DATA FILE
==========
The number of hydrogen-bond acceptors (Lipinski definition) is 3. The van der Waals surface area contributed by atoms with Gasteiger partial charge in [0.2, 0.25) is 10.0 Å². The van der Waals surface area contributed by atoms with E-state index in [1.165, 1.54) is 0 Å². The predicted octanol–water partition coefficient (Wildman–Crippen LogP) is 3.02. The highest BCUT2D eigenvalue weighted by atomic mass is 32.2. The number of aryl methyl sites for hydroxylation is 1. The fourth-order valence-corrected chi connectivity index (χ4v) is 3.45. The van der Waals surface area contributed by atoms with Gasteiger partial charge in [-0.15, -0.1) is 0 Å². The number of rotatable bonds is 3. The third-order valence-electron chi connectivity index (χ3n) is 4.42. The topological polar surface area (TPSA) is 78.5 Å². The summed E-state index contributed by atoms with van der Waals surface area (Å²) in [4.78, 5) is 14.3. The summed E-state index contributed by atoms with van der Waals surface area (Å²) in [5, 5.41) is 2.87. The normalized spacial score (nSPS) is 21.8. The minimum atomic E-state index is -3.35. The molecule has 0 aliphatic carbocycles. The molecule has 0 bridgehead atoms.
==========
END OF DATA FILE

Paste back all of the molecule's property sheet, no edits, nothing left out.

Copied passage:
The number of hydrogen-bond acceptors (Lipinski definition) is 3. The van der Waals surface area contributed by atoms with Gasteiger partial charge in [0.2, 0.25) is 10.0 Å². The van der Waals surface area contributed by atoms with E-state index in [1.165, 1.54) is 0 Å². The predicted octanol–water partition coefficient (Wildman–Crippen LogP) is 3.02. The highest BCUT2D eigenvalue weighted by atomic mass is 32.2. The number of aryl methyl sites for hydroxylation is 1. The fourth-order valence-corrected chi connectivity index (χ4v) is 3.45. The van der Waals surface area contributed by atoms with Gasteiger partial charge in [-0.15, -0.1) is 0 Å². The number of rotatable bonds is 3. The third-order valence-electron chi connectivity index (χ3n) is 4.42. The topological polar surface area (TPSA) is 78.5 Å². The summed E-state index contributed by atoms with van der Waals surface area (Å²) in [4.78, 5) is 14.3. The summed E-state index contributed by atoms with van der Waals surface area (Å²) in [5, 5.41) is 2.87. The normalized spacial score (nSPS) is 21.8. The minimum atomic E-state index is -3.35. The molecule has 0 aliphatic carbocycles. The molecule has 0 bridgehead atoms.